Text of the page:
Mmmm I asked a lady the other day who works at chickmont if they have chicken wings she said she doesnt know. Why make a fuss when we hardly get them? Wings are kept for restaurants etc the big businesses. You dont normally go in the supermarket and see wings on the fridge. I think its selfish everyone should have access and not they supplying to certain people. So what if people get them imported smh. The government wont stop importing alot of unhealthy foods, some things shouldnt be imported in Barbados but they are, some hardly support local and when they finally do its a complaint because they dont want to pay for someones talented or skillful work but rather pay for artificle items its sad bout dis place stpzzz.

  3. harry turnover July 23, 2016 at 7:17 am

    The Don said that the importation was NOT ILLEGAL…..that it was imported through the CORRECT CHANNELS.

  4. Ashanda Coward
    Ashanda Coward July 23, 2016 at 7:27 am

    Its true mmmm its selfish thinking if you ask me sorry to say.

  5. Sherlock Holmes. July 23, 2016 at 10:27 am

    Why the fuss, everything that is locally produced is usually more expensive to us the local consumers,all of this so called protectionism for local goods does not pay off for the populace it is produced here yet you have to pay through your ribs to acquire it,i have nothing against local farmers but you all just do not have the ability to supply the chicken wings and it is a product that local consumers seem to want. Start supplying them and stop the damn belly aching.

    • Sunshine Sunny Shine July 24, 2016 at 2:24 am

      The merchant class blamed the high cost of locally produce goods on the import taxes government imposes on those goods. In other words, locally produced goods are made from materials that must be imported before their are credited with a locally produced stamped. So to produce chicken wings that are affordable, the feed source to produce one bird with two wings would have to be a feed source from overseas that is cheaper, since the feed produced in Barbados has it materials imported from overseas. Paul is obligated to speak on the behalf of the BAS in a way that supports their ideals less he be subjected to another episode of ”Spent hen up for replacement”.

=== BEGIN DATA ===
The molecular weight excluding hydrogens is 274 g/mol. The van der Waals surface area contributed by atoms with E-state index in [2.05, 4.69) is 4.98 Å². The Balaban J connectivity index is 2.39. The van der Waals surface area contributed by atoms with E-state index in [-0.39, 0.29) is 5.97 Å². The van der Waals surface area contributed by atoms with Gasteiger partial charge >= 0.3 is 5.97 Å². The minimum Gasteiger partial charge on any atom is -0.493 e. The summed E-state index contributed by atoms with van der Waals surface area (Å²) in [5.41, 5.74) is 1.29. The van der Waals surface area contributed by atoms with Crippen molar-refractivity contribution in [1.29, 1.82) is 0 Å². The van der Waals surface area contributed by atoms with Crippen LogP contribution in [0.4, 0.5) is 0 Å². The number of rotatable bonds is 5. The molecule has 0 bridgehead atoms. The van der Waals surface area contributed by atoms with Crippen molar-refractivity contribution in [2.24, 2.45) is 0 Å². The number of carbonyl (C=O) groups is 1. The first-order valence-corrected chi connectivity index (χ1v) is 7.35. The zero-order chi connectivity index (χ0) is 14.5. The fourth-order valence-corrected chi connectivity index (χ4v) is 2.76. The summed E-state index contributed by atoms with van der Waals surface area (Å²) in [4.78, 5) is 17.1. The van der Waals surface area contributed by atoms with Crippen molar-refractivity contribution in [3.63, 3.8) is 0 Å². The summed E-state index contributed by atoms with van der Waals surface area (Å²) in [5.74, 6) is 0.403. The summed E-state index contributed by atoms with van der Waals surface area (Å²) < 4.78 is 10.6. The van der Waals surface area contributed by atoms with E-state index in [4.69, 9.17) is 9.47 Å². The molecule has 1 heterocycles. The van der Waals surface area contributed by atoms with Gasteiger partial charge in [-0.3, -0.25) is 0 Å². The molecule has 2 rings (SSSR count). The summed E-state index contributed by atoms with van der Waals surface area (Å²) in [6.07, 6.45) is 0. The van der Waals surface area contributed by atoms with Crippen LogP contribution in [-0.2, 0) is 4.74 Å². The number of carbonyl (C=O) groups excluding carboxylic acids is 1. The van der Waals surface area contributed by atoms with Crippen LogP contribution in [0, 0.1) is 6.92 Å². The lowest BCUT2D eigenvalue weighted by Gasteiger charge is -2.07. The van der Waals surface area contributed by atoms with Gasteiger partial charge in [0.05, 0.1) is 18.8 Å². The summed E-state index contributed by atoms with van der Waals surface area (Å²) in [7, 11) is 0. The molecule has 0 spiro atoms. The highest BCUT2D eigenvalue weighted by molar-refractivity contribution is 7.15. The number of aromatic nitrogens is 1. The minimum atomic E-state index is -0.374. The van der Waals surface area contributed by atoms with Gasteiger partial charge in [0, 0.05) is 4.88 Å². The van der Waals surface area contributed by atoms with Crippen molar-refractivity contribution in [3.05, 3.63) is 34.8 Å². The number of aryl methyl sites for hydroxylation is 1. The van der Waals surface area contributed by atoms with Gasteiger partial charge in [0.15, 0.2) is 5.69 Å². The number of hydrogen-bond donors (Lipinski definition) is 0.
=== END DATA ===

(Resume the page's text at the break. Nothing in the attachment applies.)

6. Maureen Smith July 23, 2016 at 12:49 pm

    @Sherlock – ain’t that the truth! If I have just read the above article correctly, a chicken in Barbados last year cost around £6.66 – £8.66. Thank the Lord for the importer of chicken wings, as this may be the only way for Bajans to taste chicken.

  7. jrsmith July 23, 2016 at 1:41 pm

    I cannot get was is happening everything in Barbados seems to have corruption attached to it, a container smuggled out of the port loaded with chicken wings and what else..this is how the guns is getting into Barbados , who is losing they jobs . One day a dirty container with contaminated product is going to arrive in Barbados and this will cause serious medical problems to local bajans, you crooked people stop messing with Bajan people lives…

  8. Tony Waterman July 23, 2016 at 11:03 pm

    @harry turnover!!!!!That was a BOLD face LIE.if that were true, why were they subsequently destroyed???
    The last time a Government minister spoke without first checking, it cost us $77.000.00.

    @Sherlock Holmes.!!!! That is because EVERYTHING needed to bring those chickens to Market, has to be IMPORTED, and there are not enough YARD FOWLS to supply the population, even then if they were, they would be no one left to run the Government

  9. Johan Splizinski July 25, 2016 at 9:06 am

    Where is des chicken from? Did u not hear the song; “chickity china the chinese chicken have a drumstick and your brain stop ticken!” Enuf said

  10. Chris Wright July 25, 2016 at 11:16 pm

    Hmmm. Did I read about “foul play” here? Why is it that more often than it should be, people who have merchandise in the port legally, has such a hard time getting it out of customs, yet chicken wings seem to ‘fly out’ in a hurry?